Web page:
From the world of science to self-help, we’re all in search of challenging new ideas presented in motivational talks. Luckily, thanks to resources such as TED talks, we have unlimited inspiration and insight at our fingertips.
Are you keen to find out what ignited our curiosity over the last year? Some themes have captured our imagination and sent us on a ravenous search for more information. Climate change is one such area, with a massive increase of climate related Google searches over 2019 (the term “BBC climate change – the facts” for example, rose by 40,300 per cent in the UK). Searches around the topics of artificial intelligence and virtual reality have also rocketed in volume. Judging by these regular inquiries, it seems that people are more engaged and intrigued in the science and tech industry than ever.
The likes of TED talks make this sector more accessible than it has ever been before. Some challenging subjects have been opened up to the masses. People are clearly eager to learn about diverse subjects, and the viewing rates of 2019’s favourite tech related TED talks prove an unrivalled enthusiasm. Let’s take a look at our very favourite motivational speakers in the tech industry right now.
- Shohini Ghose
Previously, many would have been intimidated by this title. This talk however, has made the riveting subject of quantum computing appealing and accessible. In this video, quantum physicist, Shohini Ghose tells us how new scientific techniques are leading us towards technology that “holds the potential to transform medicine, create unbreakable encryption and even teleport information.” No wonder viewers are tuning into this talk — quantum computing holds the key to some unimaginable developments!
- Margaret Heffernan
Interestingly, this highly viewed talk is less ‘tech-positive’ than the rest. Focussing her attentions on the importance of human skills, Heffernan warns us against a complete tech reliance. In relation to the necessity to retain essential human values like bravery, she says “We are brave enough to invent things we’ve never seen before…We can make any future we choose.”
- Juliet Brophy
Simply by the title, you know that this talk is going to be a game changer. Paleoanthropologist Juliet Brophy takes us right back to the beginning, questioning our ancestry and what it means to be human. This talk centres around the discovery of unusual fossils in South Africa in 2013. The fossils revealed a new species of ancient humans — a revelation that has put humanity as we know it into question. Judging by the popularity of this talk, it looks like science enthusiasts are as interested in looking into the past as they are the in envisioning future.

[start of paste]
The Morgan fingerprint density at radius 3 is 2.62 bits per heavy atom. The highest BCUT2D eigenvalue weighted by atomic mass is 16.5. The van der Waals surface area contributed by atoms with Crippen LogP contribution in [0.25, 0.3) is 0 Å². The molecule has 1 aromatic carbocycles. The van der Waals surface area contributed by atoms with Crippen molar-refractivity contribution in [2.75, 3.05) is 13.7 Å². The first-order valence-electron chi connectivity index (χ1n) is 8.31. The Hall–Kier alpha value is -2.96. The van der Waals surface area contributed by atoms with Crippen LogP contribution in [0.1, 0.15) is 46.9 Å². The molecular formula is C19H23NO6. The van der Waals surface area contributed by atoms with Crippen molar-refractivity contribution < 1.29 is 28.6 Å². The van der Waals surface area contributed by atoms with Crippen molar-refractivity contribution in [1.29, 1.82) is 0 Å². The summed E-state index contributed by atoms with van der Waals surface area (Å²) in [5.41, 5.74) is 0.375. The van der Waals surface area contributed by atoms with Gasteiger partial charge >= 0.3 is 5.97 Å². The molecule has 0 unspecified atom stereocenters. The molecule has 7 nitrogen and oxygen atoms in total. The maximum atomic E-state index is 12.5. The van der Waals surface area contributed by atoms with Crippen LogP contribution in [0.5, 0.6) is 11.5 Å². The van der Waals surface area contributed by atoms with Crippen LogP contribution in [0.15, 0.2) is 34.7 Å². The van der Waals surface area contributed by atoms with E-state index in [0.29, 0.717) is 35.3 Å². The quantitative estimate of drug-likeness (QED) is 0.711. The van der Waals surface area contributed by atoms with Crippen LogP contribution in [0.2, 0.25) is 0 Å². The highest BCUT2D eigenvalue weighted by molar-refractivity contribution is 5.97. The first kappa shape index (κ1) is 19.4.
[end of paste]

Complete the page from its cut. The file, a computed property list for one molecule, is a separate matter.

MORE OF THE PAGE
- Karissa Sanbonmatsu
Get ready to reject gender binaries as you know them once and for all. In this mind-blowing talk, structural biologist Karissa Sanbonmatsu unhinges the concept that gender is all about chromosomes. Studies on DNA activity have shown that genes can be altered and expressed in different ways because of social factors. This talk discusses these new concepts and uproots our very understanding of gender.
- Rob Reid
Any title that includes the words “wipe out humanity” is naturally going to grasp our attention, and this talk from Rob Reid holds us fixated throughout. The concept of doomsday bugs has so far stayed safely within the realms of dystopian fiction, but in this talk, Reid warns us that it is a very real threat. A terrifying thought, yet one we’re all keen to tune in to.
- Keith Kirkland
Haptic Designer, Keith Kirkland, is bringing the idea of wearable tech to life — and we’re not just talking about smart watches. In this talk, he discusses the development of “haptic language”, which he has created as part of his work to develop smart clothing that could double up as a navigational device for the blind and visually impaired.
- Erika Hamden
Do you know what it takes to launch a telescope? No? Me neither. At least not until Astrophysicist Erika Hamdem talked us all through the decade-long journey. Her team are developing the FIREBall telescope, whose mission is to figure out how stars are created. TED talk viewers have been eagerly tuning in all year to learn about her mission.
- Andrew Marantz
This story of how writer, Andrew Marantz, immersed himself in the world of internet trolls and propagandists gives us an unnerving insight into the most toxic areas of the internet. In the midst of a turbulent political landscape, this issue couldn’t be more topical, and thousands of viewers agree.
- Majd Mashharawi
This innovative talk revolves around creating something important even in the most despairing of circumstances. Engineer and Entrepreneur, Majd Mashharawi, came up with the idea of turning rubble into new building materials and designed bricks made from ashes to help rebuild destroyed areas of war-torn Gaza. This project has captivated the imagination of thousands of viewers.
- Tiana Epps-Johnson
Although this final talk leans more towards politics, Tiana Epps-Johnson (Civic Engagement Champion) discusses how we can use tech to bring the US electoral system into the 21st century. With so many viewers from around the world, and the transcript available in 14 languages, it is clear that you don’t have to be from the US to feel invested in this topic.
Thanks to the accessible style of these videos, and the iconic event signage that makes TED talks recognisable to just about anyone, viewers have been able to engage with some diverse and unusual subjects. Interestingly, many of the most watched talks contain a prominent human element. This shows that we don’t only want to keep up with the latest developments in tech solutions, but we also want to understand our role within this rapidly advancing world.
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